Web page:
Before the time he is ready to step down from office on June 30, 2022, President Rodrigo Duterte must have appointed 12 of the 15 justices of the Supreme Court. The number could even be higher at 13 if rumors that a powerful cabal moving within the Court and the Congress to oust Chief Justice Ma. Lourdes Sereno proved true — allegedly, and ironically, on charges of tax evasion.
If Sereno keeps her position, however, three of the six Supreme Court justices appointed by two predecessors of Duterte will be in the Court when he ends his term. The rest will have reached the mandatory retirement age of 70, and replaced by Duterte by then.
It would be a unique opportunity for a President who is both anti-elite and an outsider from the country’s traditional ruling class, to mold the Supreme Court, and therefore our legal system, according to his own unusual, pro-poor view of the world. The Supreme Court, even by design, has really been one of the bastions of elite rule, although there, indeed, have been unique cases when the Court defied the elite, as in its ruling that the Hacienda Luisita agrarian reform was fake. (It cost its Chief Justice Renato Corona his job, and tragically I have to say, even his life.)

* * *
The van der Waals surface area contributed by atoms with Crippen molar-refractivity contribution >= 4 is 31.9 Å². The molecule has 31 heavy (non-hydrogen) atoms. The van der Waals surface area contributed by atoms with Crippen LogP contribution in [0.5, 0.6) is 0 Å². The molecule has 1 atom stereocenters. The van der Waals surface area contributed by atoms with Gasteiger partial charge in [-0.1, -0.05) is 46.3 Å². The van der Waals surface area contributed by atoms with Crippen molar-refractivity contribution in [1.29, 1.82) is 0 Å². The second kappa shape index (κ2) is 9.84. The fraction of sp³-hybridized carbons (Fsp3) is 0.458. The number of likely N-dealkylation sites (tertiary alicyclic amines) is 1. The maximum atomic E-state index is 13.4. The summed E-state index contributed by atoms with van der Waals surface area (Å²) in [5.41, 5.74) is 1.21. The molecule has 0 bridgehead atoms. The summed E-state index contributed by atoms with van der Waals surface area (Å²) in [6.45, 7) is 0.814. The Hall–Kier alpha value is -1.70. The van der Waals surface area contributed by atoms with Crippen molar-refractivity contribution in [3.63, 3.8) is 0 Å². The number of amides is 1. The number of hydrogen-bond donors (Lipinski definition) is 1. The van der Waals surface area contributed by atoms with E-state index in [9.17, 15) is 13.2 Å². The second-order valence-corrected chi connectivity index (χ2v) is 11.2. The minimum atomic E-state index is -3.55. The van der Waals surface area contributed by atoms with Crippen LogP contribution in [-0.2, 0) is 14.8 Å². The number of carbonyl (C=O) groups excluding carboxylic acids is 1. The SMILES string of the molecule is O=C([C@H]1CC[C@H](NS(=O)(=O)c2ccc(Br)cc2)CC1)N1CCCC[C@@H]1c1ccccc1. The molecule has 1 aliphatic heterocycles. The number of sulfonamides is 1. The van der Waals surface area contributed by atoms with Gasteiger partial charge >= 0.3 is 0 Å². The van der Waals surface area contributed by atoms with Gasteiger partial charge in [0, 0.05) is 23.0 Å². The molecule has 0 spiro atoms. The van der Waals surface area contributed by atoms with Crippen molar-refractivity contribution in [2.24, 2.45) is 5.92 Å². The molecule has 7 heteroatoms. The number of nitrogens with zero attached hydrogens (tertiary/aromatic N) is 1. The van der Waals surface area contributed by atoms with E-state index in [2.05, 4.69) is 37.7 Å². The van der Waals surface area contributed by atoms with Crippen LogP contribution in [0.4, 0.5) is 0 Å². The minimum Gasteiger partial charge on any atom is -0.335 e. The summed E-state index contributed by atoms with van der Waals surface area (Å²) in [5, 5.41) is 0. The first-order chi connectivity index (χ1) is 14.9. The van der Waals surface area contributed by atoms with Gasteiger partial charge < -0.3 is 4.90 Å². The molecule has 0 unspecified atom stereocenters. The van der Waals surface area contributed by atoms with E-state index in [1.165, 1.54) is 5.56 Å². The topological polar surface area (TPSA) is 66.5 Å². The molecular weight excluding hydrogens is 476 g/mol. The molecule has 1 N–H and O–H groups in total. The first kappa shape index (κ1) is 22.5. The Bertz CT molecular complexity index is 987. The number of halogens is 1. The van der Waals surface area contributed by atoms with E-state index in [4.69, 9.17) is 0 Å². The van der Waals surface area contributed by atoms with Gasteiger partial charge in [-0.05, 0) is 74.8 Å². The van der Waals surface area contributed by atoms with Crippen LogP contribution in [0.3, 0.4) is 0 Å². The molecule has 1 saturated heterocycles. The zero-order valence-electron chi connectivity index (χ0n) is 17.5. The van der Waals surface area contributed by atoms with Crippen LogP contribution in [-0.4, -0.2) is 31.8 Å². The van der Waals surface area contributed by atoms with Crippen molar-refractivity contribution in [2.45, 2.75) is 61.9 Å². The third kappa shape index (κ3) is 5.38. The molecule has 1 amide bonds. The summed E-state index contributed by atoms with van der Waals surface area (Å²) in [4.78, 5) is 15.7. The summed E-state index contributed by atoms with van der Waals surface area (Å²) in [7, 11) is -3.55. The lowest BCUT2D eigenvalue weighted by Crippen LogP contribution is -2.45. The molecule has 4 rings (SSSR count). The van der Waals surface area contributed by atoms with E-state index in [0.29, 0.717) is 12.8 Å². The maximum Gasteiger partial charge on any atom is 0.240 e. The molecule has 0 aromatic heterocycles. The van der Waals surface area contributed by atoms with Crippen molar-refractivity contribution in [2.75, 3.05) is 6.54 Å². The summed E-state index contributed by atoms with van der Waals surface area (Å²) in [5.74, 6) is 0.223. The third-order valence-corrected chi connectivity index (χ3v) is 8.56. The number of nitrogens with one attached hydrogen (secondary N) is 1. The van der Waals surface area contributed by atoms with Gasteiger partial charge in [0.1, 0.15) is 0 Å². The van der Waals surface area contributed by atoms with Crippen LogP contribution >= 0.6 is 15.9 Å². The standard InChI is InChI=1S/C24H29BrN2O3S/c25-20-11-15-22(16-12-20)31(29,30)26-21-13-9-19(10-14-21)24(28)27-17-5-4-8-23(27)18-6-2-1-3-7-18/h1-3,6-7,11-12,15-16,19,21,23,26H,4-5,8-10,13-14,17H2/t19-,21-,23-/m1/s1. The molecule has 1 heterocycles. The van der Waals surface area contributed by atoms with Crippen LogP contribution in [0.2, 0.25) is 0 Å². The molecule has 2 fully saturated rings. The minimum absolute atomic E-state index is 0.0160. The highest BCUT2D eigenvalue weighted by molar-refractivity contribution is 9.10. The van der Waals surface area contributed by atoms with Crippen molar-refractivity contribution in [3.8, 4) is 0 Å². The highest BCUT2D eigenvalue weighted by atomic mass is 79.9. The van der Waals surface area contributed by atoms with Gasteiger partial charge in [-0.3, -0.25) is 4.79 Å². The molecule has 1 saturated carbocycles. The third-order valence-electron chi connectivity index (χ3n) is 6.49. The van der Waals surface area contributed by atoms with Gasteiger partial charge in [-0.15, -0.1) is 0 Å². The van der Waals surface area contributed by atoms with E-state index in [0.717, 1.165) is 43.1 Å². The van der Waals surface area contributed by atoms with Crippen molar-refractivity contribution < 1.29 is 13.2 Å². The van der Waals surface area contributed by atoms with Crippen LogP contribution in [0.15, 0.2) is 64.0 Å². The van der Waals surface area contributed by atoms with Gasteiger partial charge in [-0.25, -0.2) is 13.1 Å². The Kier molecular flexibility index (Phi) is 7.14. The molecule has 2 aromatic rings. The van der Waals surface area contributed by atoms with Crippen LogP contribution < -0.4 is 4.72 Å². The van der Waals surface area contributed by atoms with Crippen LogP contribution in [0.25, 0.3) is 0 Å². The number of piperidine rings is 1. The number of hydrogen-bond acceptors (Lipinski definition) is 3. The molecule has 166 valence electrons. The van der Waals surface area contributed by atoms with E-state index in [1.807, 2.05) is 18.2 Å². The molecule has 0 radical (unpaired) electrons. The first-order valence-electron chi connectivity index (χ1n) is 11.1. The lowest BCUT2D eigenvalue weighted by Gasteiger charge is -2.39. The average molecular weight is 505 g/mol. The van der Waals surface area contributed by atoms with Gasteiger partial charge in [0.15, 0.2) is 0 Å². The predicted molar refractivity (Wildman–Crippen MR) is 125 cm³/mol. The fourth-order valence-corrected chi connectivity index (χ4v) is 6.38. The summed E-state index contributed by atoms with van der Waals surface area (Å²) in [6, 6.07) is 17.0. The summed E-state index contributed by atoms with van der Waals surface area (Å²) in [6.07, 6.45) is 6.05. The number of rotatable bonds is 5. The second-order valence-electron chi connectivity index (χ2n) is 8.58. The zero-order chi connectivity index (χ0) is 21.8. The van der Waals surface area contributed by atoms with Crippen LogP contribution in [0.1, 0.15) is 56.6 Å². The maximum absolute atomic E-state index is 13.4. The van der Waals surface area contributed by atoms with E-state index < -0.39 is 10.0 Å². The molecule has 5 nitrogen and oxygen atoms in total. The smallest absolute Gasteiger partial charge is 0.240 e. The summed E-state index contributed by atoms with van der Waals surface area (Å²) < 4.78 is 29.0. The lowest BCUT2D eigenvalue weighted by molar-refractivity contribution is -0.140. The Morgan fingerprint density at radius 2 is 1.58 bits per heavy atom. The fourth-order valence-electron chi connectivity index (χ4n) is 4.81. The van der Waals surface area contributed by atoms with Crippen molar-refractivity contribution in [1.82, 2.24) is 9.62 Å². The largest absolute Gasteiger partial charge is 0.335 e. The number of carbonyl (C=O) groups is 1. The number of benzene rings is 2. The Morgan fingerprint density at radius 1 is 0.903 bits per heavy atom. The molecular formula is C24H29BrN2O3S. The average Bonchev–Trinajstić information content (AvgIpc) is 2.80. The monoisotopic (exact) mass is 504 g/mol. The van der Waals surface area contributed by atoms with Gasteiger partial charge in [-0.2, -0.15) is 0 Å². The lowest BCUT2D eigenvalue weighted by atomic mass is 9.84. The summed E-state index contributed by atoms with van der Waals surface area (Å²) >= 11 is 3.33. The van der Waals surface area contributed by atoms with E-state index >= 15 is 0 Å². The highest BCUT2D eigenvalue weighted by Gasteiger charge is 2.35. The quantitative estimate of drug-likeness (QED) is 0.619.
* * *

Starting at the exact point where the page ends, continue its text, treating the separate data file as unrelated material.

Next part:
But not only that, the reality of the legal community is that with Duterte picking 12 justices in the next six years, about two justices per year, he has in effect the means to ensure that the judicial system consisting of Sandiganbayan, the Appellate Court, and the Regional Trial judges support him, even in what would likely be his controversial moves.
Traditionally, and perhaps logically, (until President Aquino basically broke the practice and appointed mediocre legal academics like Chief Justice Sereno), justices of the Supreme Court are picked from the most experienced pool of judges and justices from the country’s advanced courts, mainly from the special anti-graft courts Sandiganbayan, the Court of Appeals and Regional Trial Courts.
It would be human nature, of course, for even these judges to aspire to the highest court of the land, which would be the pinnacle of their legal careers. While they would do so by seeking connections to the President, or to those close to him, the one thing they can do to increase their chances is not to cross the President in cases in which his policies and programs are put on the line.